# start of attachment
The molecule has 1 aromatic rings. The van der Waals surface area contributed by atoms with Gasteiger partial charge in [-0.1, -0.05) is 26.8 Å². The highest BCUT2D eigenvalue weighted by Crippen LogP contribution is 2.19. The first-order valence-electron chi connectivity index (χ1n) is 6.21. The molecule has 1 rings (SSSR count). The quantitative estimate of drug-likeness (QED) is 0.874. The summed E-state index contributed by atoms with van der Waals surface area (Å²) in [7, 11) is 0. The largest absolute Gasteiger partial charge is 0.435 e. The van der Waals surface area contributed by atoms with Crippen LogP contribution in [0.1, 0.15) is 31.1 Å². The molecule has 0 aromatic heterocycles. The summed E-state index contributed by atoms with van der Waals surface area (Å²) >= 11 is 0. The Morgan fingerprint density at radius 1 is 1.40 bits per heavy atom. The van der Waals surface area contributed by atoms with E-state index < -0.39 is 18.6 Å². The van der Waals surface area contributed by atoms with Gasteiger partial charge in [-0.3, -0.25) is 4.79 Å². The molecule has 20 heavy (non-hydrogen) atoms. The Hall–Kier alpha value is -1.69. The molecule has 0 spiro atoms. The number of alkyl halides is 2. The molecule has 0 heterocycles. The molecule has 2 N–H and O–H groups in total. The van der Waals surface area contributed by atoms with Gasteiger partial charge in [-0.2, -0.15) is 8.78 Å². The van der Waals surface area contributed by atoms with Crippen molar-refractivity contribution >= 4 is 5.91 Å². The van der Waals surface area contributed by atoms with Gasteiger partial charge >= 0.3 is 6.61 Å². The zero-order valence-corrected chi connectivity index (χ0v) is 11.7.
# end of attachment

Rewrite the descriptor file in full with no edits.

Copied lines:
The molecule has 1 aromatic rings. The van der Waals surface area contributed by atoms with Gasteiger partial charge in [-0.1, -0.05) is 26.8 Å². The highest BCUT2D eigenvalue weighted by Crippen LogP contribution is 2.19. The first-order valence-electron chi connectivity index (χ1n) is 6.21. The molecule has 1 rings (SSSR count). The quantitative estimate of drug-likeness (QED) is 0.874. The summed E-state index contributed by atoms with van der Waals surface area (Å²) in [7, 11) is 0. The largest absolute Gasteiger partial charge is 0.435 e. The van der Waals surface area contributed by atoms with Crippen LogP contribution in [0.1, 0.15) is 31.1 Å². The molecule has 0 aromatic heterocycles. The summed E-state index contributed by atoms with van der Waals surface area (Å²) >= 11 is 0. The Morgan fingerprint density at radius 1 is 1.40 bits per heavy atom. The van der Waals surface area contributed by atoms with E-state index < -0.39 is 18.6 Å². The van der Waals surface area contributed by atoms with Gasteiger partial charge in [-0.3, -0.25) is 4.79 Å². The molecule has 20 heavy (non-hydrogen) atoms. The Hall–Kier alpha value is -1.69. The molecule has 0 spiro atoms. The number of alkyl halides is 2. The molecule has 0 heterocycles. The molecule has 2 N–H and O–H groups in total. The van der Waals surface area contributed by atoms with Gasteiger partial charge in [-0.2, -0.15) is 8.78 Å². The van der Waals surface area contributed by atoms with Crippen molar-refractivity contribution >= 4 is 5.91 Å². The van der Waals surface area contributed by atoms with Gasteiger partial charge >= 0.3 is 6.61 Å². The zero-order valence-corrected chi connectivity index (χ0v) is 11.7.